In a variety of domains, it is perhaps reasonable to concur that the ability to anticipate events that are going to happen is a defining characteristic of outstanding performers in their own fields. In demanding sports activities in which the players need to deal with rapid dynamic changes, the ability to anticipate and pick up kinematic cues, recognise global patterns of play and utilise contextual information would inform judgement.6-8 In a study on how decision making among obstetricians improves birth outcomes by reducing caesarean section rates, Currie and Macleod showed that better procedural skills increases the use of this intensive procedures for everyone, while better decision making of the obstetrician results in a reallocation of procedures from fewer low risk to high risk cases.9 The ability to anticipate in medical decision making may after all also be a defining characteristic of clinicians.

Anticipation can be a catalyst in the formulation of preventive and proactive medical care. The anticipate-and-prevent approach may operate in individual paediatric patient at the hospital setting level, on populations at a national level, or even on human beings as a whole at a planetary level. In the strategic development of genomic medicine in Hong Kong, the Government has announced the launching of a large scale genome sequencing project to build up a database for research, treatment and diagnosis.10 Capitalising on personalised health data and gene-based testing results, precision preventive medicine has been speculated to enable a revolutionary change in medical practice.11 The evidence remains yet, however, to be provided.12

If we have learned anything from Lao Tsz, it is that to 'anticipate the difficult by managing the easy'.

YF Cheung
Chief Editor


1. Hunter DJ, Frumkin H, Jha A. Preventive Medicine for the planet and its peoples. N Engl J Med 2017;376:1605-7.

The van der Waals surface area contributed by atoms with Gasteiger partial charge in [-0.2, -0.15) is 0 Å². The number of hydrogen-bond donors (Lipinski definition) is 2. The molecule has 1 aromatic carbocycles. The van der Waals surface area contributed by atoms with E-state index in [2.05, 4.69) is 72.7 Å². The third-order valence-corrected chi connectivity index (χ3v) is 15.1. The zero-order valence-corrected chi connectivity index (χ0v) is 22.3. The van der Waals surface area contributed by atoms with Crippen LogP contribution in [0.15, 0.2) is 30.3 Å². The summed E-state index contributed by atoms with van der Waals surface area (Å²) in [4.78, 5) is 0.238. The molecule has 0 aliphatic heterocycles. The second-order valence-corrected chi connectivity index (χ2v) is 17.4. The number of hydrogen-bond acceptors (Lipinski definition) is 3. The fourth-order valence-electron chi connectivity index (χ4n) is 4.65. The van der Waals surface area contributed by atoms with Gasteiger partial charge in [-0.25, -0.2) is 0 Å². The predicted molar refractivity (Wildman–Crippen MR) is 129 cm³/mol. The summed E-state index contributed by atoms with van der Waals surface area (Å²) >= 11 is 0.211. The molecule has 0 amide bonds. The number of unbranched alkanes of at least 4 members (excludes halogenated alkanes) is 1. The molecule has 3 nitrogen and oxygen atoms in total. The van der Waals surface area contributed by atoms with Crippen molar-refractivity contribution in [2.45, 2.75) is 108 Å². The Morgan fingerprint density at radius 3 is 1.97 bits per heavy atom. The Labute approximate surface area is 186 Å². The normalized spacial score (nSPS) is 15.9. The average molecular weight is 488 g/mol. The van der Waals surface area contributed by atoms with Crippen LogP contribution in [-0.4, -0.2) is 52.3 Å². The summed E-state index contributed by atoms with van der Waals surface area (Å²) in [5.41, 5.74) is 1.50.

2. Leung LCK, Chan KC, Chan WKY, et al. Hyponatraemia in hospitalised children: a retrospective survey in acute paediatric admissions in Hong Kong with focus on intravenous fluid practices. HK J Paediar (new series) 2020;25:137-47.

3. Chan HY, Lo ASC, Ma KHH, Lee A. Knowledge enrichment would enhance hand hygiene practice in early childhood: an observational study in Hong Kong. HK J Paediar (new series) 2020;25:148-58.

4. Çuhaci Çakir B, Şayli TR, Kara Uzun A, Suiçmez U. Pain response comparison between two different vaccinations. HK J Paediar (new series) 2020;25:159-65.

5. Altay D, Basarir Ozkan T, Ozgur T, Sahin NU. Paediatric patients with gastrointestinal bleeding: 4-year experience of a single centre. HK J Paediar (new series) 2020;25:166-71.

6. Savelsbergh GJ, Van der Kamp J, Williams AM, Ward P. Anticipation and visual search behaviour in expert soccer goalkeepers. Ergonomics 2005;48:1686-97.

7. North JS, Hope E, Williams AM. The relative importance of different perceptual-cognitive skills during anticipation. Hum Mov Sci 2016;49:170-7.

8. Murphy CP, Jackson RC, Cooke K, Roca A, Benguigui N, Williams AM. Contextual information and perceptual-cognitive expertise in a dynamic, temporally-constrained task. J Exp Psychol Appl 2016;22:455-70.

9. Currie J, MacLeod WB. Diagnosing expertise: human capital, decision making, and performance among physicians. J Labor Econ 2017;35:18977.

10. 20200514_151627_889.html?type=ticker.

11. Califf RM. Future of personalized cardiovascular medicine. J Am Coll Cardiol 2018;72:3301-9.

12. Greenland P, Hassan S. Precision preventive medicine-ready for prime time? JAMA Intern Med 2019;179:605-6.